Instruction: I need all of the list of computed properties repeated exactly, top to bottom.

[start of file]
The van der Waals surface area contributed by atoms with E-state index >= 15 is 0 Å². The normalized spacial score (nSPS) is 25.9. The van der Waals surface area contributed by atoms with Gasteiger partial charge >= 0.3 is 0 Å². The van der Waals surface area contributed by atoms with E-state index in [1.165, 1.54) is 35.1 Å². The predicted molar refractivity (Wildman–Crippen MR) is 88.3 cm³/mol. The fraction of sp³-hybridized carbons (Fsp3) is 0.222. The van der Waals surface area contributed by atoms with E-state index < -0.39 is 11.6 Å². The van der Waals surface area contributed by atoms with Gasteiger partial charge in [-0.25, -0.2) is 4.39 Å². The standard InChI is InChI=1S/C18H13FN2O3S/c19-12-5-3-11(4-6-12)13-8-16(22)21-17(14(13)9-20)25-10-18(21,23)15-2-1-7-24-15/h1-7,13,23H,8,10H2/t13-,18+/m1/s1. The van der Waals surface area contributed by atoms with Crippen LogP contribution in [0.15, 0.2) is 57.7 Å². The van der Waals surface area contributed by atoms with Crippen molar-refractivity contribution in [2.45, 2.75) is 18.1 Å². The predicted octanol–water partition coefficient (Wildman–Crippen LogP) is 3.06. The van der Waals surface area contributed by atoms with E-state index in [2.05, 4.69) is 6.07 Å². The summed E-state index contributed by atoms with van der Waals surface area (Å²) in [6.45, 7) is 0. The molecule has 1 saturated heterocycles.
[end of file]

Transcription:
The van der Waals surface area contributed by atoms with E-state index >= 15 is 0 Å². The normalized spacial score (nSPS) is 25.9. The van der Waals surface area contributed by atoms with Gasteiger partial charge >= 0.3 is 0 Å². The van der Waals surface area contributed by atoms with E-state index in [1.165, 1.54) is 35.1 Å². The predicted molar refractivity (Wildman–Crippen MR) is 88.3 cm³/mol. The fraction of sp³-hybridized carbons (Fsp3) is 0.222. The van der Waals surface area contributed by atoms with E-state index < -0.39 is 11.6 Å². The van der Waals surface area contributed by atoms with Gasteiger partial charge in [-0.25, -0.2) is 4.39 Å². The standard InChI is InChI=1S/C18H13FN2O3S/c19-12-5-3-11(4-6-12)13-8-16(22)21-17(14(13)9-20)25-10-18(21,23)15-2-1-7-24-15/h1-7,13,23H,8,10H2/t13-,18+/m1/s1. The van der Waals surface area contributed by atoms with Crippen LogP contribution in [0.15, 0.2) is 57.7 Å². The van der Waals surface area contributed by atoms with Crippen molar-refractivity contribution in [2.45, 2.75) is 18.1 Å². The predicted octanol–water partition coefficient (Wildman–Crippen LogP) is 3.06. The van der Waals surface area contributed by atoms with E-state index in [2.05, 4.69) is 6.07 Å². The summed E-state index contributed by atoms with van der Waals surface area (Å²) in [6.45, 7) is 0. The molecule has 1 saturated heterocycles.